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By Coretta Collins

What if I get it too? It is a recurring and nagging thought. I tend not to say it aloud, but it lingers in the back of my mind. Then I scold myself for thinking like this. What kind of thought is that to have when I spend my days encouraging and uplifting patients who are on their cancer journey? What kind of thing is that to say as a Jesus-loving Christian woman?

Yet, it is true. Mom’s cancer diagnosis blindsided us all. It knocked the wind out of me. When we found out the type, we were even more devastated and dismayed. Learning that it was metastatic (had spread from its original site to other parts of the body) and Stage IV was the total knockout. It was heartbreaking and confounding.

As a hematology (blood disease) and oncology (cancer) nurse practitioner, I understand that cancer does not care who it attacks. It is a villainous mutant maniac that can happen to anybody.  Nevertheless, I still wonder why and how this happened to mom because as far as risk factors and statistics go, mom did not meet many of them. Her cancer diagnosis changed our lives forever.

At the time of her diagnosis, I did not know anyone who had ever had this type of cancer. Ovarian cancer does not run in our family, at least it didn’t. Mom was the first to be diagnosed. Ovarian cancer usually occurs in older women. Half of the women diagnosed with ovarian cancer are age 63 and older. Mom was 47. The majority of women diagnosed with ovarian cancer are White. Mom was Black. Infertility is a risk factor for ovarian cancer. Mom had three children. Now there is the lingering question about talcum powder being the culprit. Mom was an avid Johnson & Johnson and Shower to Shower powder user, so I am inclined to believe that it played a role.

Ovarian cancer causes more deaths than any of the gynecological cancers.

As far as statistics go, mom, unfortunately, falls in this category. She was only 48 years old when she died. To me, she had so much more life to live. She had sons to marry off, grandchildren to spoil, trips to take with my dad, kindergartners to nurture, church members to shepherd and so many family and friends to continue to love. Yet, she did not get the chance.

So, yes, I wonder, what if I get it too? What if it creeps in on me as some notion of heartburn or gas? If I die at 48, my sons will only be 18 and 16. My baby girl would only be 12. I will not have yet traveled to every tropical destination in the world with my husband. I may not have attained all my career and personal goals. Will I live to see my 49th birthday? Each year that I get closer to 48, I am thankful yet concerned.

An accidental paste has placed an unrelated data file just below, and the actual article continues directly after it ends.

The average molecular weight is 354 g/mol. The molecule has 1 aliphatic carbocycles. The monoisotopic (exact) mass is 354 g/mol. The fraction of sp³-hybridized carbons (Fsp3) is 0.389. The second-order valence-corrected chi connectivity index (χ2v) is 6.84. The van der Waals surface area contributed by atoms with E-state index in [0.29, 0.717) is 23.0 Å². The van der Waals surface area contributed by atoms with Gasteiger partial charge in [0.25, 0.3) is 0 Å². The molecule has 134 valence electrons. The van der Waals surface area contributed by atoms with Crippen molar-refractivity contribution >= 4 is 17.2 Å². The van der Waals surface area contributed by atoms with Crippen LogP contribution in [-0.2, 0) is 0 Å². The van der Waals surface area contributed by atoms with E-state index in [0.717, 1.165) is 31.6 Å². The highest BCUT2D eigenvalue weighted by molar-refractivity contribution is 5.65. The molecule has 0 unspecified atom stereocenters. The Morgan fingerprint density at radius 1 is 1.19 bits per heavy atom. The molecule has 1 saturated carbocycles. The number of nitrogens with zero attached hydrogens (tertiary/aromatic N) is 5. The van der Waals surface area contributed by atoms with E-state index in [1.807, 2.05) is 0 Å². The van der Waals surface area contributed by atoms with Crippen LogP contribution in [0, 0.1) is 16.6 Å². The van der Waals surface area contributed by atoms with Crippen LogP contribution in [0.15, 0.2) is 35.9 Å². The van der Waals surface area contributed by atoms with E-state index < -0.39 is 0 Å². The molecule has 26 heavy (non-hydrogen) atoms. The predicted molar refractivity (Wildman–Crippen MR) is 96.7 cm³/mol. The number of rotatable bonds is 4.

I once confided in my husband that if I live to see my 49th birthday that I wanted it treated as the milestone. I do not want to wait until 50. I want the big shindig for 49. I want the big trip for 49. I want the big gift for 49.

I will have joy and relief that I made it to an age that my mom never got to see. I also hope that I do not have an ovarian cancer diagnosis or any other cancer diagnosis for that matter. I want to see my children grow up. I want to see my future grandchildren. I want to do so many things and to go to so many places. I don’t want to die while feeling like I still have so much living to do. But I cannot dwell on these things. I cannot miss out on the present wondering about the future.

So, I have decided that I will live as if I am not going to die. I am determined to put my faith in front of my fear. I will practice what I preach by maintaining a positive attitude and outlook. I will not look at 48 as a potential end but as a new beginning. I will hold on to my ovaries as God sees fit and pray that they don’t fail me. I will not let thoughts of my ovaries consume me. I refuse to use powder, talcum or otherwise. I am paying close attention to my body. I am seeing my gynecologist at least once a year. I am proactive in my health. I will continue the good work that I have started through service, writing, and advocacy. I am doing what I can do in hopes of the best outcome. After all, that is all that I am responsible for, right?

Could what happened to mom have been a fluke? Our family has not seen ovarian cancer again since her diagnosis. Could it be waiting to overtake me? Not if I can help it. Despite all this, I know that cancers can still creep in, but I sure hope that it does not.  I will look forward to celebrating each birthday, praying that it is not my last. But when number 49 comes, look out because you all will know about it!

Coretta Collins is a board-certified family nurse practitioner who serves people with cancer and blood diseases at Hematology & Oncology Associates of Alabama. Additionally, she is a wife, mother of three, writer, and has a blog, Confessions of a Nurse Practitioner, where she shares insight, promotes health, and provides education. Find her online at ccthenp.com.